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Fashioning the imitation of Christ

by
10 April 2015

Tattoo artists are a new priesthood, helping to mark great life events, writes Ted Harrison

PA

Fan of tattoos: the footballer David Beckham

Fan of tattoos: the footballer David Beckham

ON HIS back there is a picture of a guardian angel; on his neck there is a winged cross; and on his right side there is an image of the flagellated Christ. Unless he has recently returned from the tattoo parlour with yet another piece of body art, David Beckham has, to date, 40 tattoos - many of them based on religious themes.

The footballer is the fashion leader, but the fashion itself has many followers. Tattoos were once the domain of sailors and eccentrics. Tattooing was a discreet and back-street business. Today, the art is thriving. Shops offering tattoos and body piercing are on the high streets. Many thousands of "respectable" men and women shamelessly and openly decorate their bodies.

A modest tattoo might consist of a single design: a lone Chinese character; a butterfly; a peace symbol such as a dove. Christians might ask for a fish symbol or, more daringly, the letters J E S U S and L O V E tattooed on the knuckles.

Some serious collectors have given over their whole bodies to decoration. There are Goths with huge vampires and spiders' webs on their faces and upper bodies. Dragons and mythical creatures are in demand. The pictures selected by tattooists' clients are an intriguing guide, both to society and to folk faith.


ALTHOUGH one should not normally judge character by appearance, in the case of tattoos, arguably a different rule applies After all, the man with multiple body piercings and provocative tattoos of satanic images has chosen to look like that. He deliberately presents himself as hostile to the world. The message is clear: "Don't mix with me."

The sight of someone displaying religious imagery across his or her body might provoke a different response. It can be disconcerting to see a crucifixion on a flexed bicep, or the Sacred Heart of Jesus displayed just above a pair of swimming trunks, but it is more reassuring than studs and devils.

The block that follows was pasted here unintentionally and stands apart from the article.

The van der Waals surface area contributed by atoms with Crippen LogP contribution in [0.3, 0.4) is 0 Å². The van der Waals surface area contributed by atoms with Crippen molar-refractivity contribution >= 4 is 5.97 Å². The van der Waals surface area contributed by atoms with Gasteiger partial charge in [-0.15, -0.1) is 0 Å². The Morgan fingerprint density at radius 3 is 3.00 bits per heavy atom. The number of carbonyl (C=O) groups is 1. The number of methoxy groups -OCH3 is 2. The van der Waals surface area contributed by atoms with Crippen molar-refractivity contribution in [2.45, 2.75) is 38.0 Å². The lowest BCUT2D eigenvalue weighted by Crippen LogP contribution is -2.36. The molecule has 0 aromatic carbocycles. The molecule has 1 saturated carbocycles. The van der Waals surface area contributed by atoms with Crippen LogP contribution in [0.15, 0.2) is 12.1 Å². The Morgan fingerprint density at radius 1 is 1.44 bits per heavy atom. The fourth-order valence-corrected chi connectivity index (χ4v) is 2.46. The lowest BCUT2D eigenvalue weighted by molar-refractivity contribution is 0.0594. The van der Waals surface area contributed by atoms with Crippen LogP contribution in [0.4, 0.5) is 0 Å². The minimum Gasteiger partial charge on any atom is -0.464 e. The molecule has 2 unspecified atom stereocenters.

THERE will be those who welcome such open displays of faith. Others might wonder whether the walking art gallery truly understands the significance of what he or she is showing to the world. If people select a deeply significant moment from the life of Christ as nothing more than a frivolous decoration, some will argue that they are committing an offensive act of indelible blasphemy. It is both creating a graven image and taking the name of God in vain, thus transgressing two of the Ten Commandments. Indeed, tattooing is specifically prohibited in the Bible - not that enthusiasts take much notice. The relevant text, Leviticus 19.28, has even been turned into a tattoo.

It is not surprising that religious-themed tattoos are popular, in that tattooing appears to have taken on several of the functions of religion. For a teenager, the first visit to a tattooist is a rite of passage, often encouraged by, or at least undertaken with the permission of, a parent. It has become a kind of secular confirmation, or bar mitzvah, to be undertaken as soon as the law permits. A tattooist may not accept a client under the age of 18, but the law is not always observed.

A few years ago, when making a television documentary about Butlin's Redcoats, I accompanied a young man as he set out to have his first tattoo. He wanted a picture of Elvis on his torso. Although over 18, he submitted to paternal guidance and settled for a more discreet Elvis lightning logo on the upper arm.


MANY of Mr Beckham's tattoos are linked directly with family events. As a pledge of devotion to his wife, Victoria, he had her name permanently inscribed on his body. Not wanting a plain English fount, he asked for it to be written in a Hindi script, but unfortunately, in transcription, it went awry, and now reads "Vihctoria".

There was no mistake made when his children's names were recorded in blue ink. In doing this, the celebrity family was adopting a practice that is now widespread. I know one woman who has the birth dates of each of her children on her arm, not as an aide memoire, but as a celebration of motherhood. The tattooist, like the civil celebrant, is increasingly replacing the priest as the professional who helps to mark significant life events.

Perhaps, too, the tattooist helps to offer absolution. A tattoo can be a symbol of confession. In 2004, a month after allegations of an affair, Mr Beckham had a large angel tattooed on his arm, with the motto "In the Face of Adversity". By way of explanation, he said: "Everybody's got a way of expressing their feelings, and mine is through my tattoos."


A TATTOO can be a talisman, a superstitious sign of protection; but it might also be a declaration of belief, and belonging; thus football-club logos and national flags are much in demand. In some respects, having a tattoo is the equivalent of taking a life vow. At the moment of solemn admission, a new member of a religious order is making a commitment for life. Marriage, too, is "Till death do us part". Arguably, a tattoo is a more permanent step; for abandoning a religious vocation or obtaining a divorce are easier steps to take than having a tattoo removed.

Being tattooed, I am told, can be uncomfortable; even, for the nervous and sensitive, truly painful. For some, however, this might be a necessary and significant part of the process. For subjecting oneself to the many hours it takes for the artist's needle to create a crucifixion scene on the body is in itself an act of piety: a declaration of belief in, and an imitation of, Christ.

Ted Harrison is an artist and writer.

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